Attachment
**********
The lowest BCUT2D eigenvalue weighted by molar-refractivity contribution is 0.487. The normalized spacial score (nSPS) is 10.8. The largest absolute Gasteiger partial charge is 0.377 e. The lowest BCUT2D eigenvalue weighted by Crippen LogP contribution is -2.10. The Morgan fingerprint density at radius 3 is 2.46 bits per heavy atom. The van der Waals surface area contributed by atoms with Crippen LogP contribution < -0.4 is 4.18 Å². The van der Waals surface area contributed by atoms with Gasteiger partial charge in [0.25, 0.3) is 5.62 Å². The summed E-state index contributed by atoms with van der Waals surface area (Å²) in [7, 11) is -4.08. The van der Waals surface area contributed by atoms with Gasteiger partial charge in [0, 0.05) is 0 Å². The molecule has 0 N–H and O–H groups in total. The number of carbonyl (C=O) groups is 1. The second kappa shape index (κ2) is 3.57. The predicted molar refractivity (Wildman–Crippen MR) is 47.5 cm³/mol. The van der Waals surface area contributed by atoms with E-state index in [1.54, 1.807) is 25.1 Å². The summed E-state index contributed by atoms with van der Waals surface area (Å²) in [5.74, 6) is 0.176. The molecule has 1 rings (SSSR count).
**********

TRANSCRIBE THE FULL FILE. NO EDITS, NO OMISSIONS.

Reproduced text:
The lowest BCUT2D eigenvalue weighted by molar-refractivity contribution is 0.487. The normalized spacial score (nSPS) is 10.8. The largest absolute Gasteiger partial charge is 0.377 e. The lowest BCUT2D eigenvalue weighted by Crippen LogP contribution is -2.10. The Morgan fingerprint density at radius 3 is 2.46 bits per heavy atom. The van der Waals surface area contributed by atoms with Crippen LogP contribution < -0.4 is 4.18 Å². The van der Waals surface area contributed by atoms with Gasteiger partial charge in [0.25, 0.3) is 5.62 Å². The summed E-state index contributed by atoms with van der Waals surface area (Å²) in [7, 11) is -4.08. The van der Waals surface area contributed by atoms with Gasteiger partial charge in [0, 0.05) is 0 Å². The molecule has 0 N–H and O–H groups in total. The number of carbonyl (C=O) groups is 1. The second kappa shape index (κ2) is 3.57. The predicted molar refractivity (Wildman–Crippen MR) is 47.5 cm³/mol. The van der Waals surface area contributed by atoms with E-state index in [1.54, 1.807) is 25.1 Å². The summed E-state index contributed by atoms with van der Waals surface area (Å²) in [5.74, 6) is 0.176. The molecule has 1 rings (SSSR count).